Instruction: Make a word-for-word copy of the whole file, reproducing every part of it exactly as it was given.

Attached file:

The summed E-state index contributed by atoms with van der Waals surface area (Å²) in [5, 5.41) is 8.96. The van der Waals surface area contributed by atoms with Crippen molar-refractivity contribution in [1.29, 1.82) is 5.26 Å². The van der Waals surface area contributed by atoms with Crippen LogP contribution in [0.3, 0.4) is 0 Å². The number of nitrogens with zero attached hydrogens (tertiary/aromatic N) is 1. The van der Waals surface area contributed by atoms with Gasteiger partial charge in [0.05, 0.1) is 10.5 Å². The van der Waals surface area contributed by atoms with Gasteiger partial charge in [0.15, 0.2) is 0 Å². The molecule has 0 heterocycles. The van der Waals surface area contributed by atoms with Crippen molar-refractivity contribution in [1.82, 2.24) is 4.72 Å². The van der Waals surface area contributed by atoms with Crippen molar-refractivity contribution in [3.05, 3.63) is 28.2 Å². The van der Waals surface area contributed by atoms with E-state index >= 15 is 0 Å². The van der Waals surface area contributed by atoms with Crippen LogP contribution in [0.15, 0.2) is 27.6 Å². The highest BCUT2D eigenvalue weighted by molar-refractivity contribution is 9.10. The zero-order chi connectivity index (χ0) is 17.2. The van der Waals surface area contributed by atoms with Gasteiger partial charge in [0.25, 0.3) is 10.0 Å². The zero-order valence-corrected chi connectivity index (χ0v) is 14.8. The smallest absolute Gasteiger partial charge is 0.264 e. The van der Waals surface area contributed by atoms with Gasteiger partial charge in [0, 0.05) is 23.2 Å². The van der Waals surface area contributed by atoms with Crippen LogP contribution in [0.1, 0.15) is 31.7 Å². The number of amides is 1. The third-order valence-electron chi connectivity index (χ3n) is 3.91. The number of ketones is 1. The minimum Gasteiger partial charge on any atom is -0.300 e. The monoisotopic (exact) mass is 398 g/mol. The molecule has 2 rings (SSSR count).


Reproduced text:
The summed E-state index contributed by atoms with van der Waals surface area (Å²) in [5, 5.41) is 8.96. The van der Waals surface area contributed by atoms with Crippen molar-refractivity contribution in [1.29, 1.82) is 5.26 Å². The van der Waals surface area contributed by atoms with Crippen LogP contribution in [0.3, 0.4) is 0 Å². The number of nitrogens with zero attached hydrogens (tertiary/aromatic N) is 1. The van der Waals surface area contributed by atoms with Gasteiger partial charge in [0.05, 0.1) is 10.5 Å². The van der Waals surface area contributed by atoms with Gasteiger partial charge in [0.15, 0.2) is 0 Å². The molecule has 0 heterocycles. The van der Waals surface area contributed by atoms with Crippen molar-refractivity contribution in [1.82, 2.24) is 4.72 Å². The van der Waals surface area contributed by atoms with Crippen molar-refractivity contribution in [3.05, 3.63) is 28.2 Å². The van der Waals surface area contributed by atoms with E-state index >= 15 is 0 Å². The van der Waals surface area contributed by atoms with Crippen LogP contribution in [0.15, 0.2) is 27.6 Å². The highest BCUT2D eigenvalue weighted by molar-refractivity contribution is 9.10. The zero-order chi connectivity index (χ0) is 17.2. The van der Waals surface area contributed by atoms with Gasteiger partial charge in [0.25, 0.3) is 10.0 Å². The zero-order valence-corrected chi connectivity index (χ0v) is 14.8. The smallest absolute Gasteiger partial charge is 0.264 e. The van der Waals surface area contributed by atoms with Gasteiger partial charge in [0, 0.05) is 23.2 Å². The van der Waals surface area contributed by atoms with Crippen LogP contribution in [0.1, 0.15) is 31.7 Å². The number of amides is 1. The third-order valence-electron chi connectivity index (χ3n) is 3.91. The number of ketones is 1. The minimum Gasteiger partial charge on any atom is -0.300 e. The monoisotopic (exact) mass is 398 g/mol. The molecule has 2 rings (SSSR count).